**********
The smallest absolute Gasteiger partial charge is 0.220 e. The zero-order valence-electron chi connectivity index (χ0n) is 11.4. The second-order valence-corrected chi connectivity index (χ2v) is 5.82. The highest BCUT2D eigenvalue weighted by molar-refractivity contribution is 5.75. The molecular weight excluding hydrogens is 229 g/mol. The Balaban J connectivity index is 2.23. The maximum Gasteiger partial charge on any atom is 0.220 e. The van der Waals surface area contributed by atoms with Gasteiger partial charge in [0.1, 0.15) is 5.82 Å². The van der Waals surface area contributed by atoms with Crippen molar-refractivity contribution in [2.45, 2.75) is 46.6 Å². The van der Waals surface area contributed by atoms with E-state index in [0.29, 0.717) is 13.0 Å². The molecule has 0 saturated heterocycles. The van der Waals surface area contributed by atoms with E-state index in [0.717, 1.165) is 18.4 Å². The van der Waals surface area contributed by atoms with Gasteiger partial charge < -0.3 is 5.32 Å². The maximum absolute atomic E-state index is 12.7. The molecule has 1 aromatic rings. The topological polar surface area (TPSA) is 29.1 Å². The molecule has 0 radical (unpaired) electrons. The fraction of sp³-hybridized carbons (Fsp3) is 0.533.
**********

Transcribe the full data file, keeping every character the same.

The smallest absolute Gasteiger partial charge is 0.220 e. The zero-order valence-electron chi connectivity index (χ0n) is 11.4. The second-order valence-corrected chi connectivity index (χ2v) is 5.82. The highest BCUT2D eigenvalue weighted by molar-refractivity contribution is 5.75. The molecular weight excluding hydrogens is 229 g/mol. The Balaban J connectivity index is 2.23. The maximum Gasteiger partial charge on any atom is 0.220 e. The van der Waals surface area contributed by atoms with Gasteiger partial charge in [0.1, 0.15) is 5.82 Å². The van der Waals surface area contributed by atoms with Crippen molar-refractivity contribution in [2.45, 2.75) is 46.6 Å². The van der Waals surface area contributed by atoms with E-state index in [0.29, 0.717) is 13.0 Å². The molecule has 0 saturated heterocycles. The van der Waals surface area contributed by atoms with E-state index in [0.717, 1.165) is 18.4 Å². The van der Waals surface area contributed by atoms with Gasteiger partial charge < -0.3 is 5.32 Å². The maximum absolute atomic E-state index is 12.7. The molecule has 1 aromatic rings. The topological polar surface area (TPSA) is 29.1 Å². The molecule has 0 radical (unpaired) electrons. The fraction of sp³-hybridized carbons (Fsp3) is 0.533.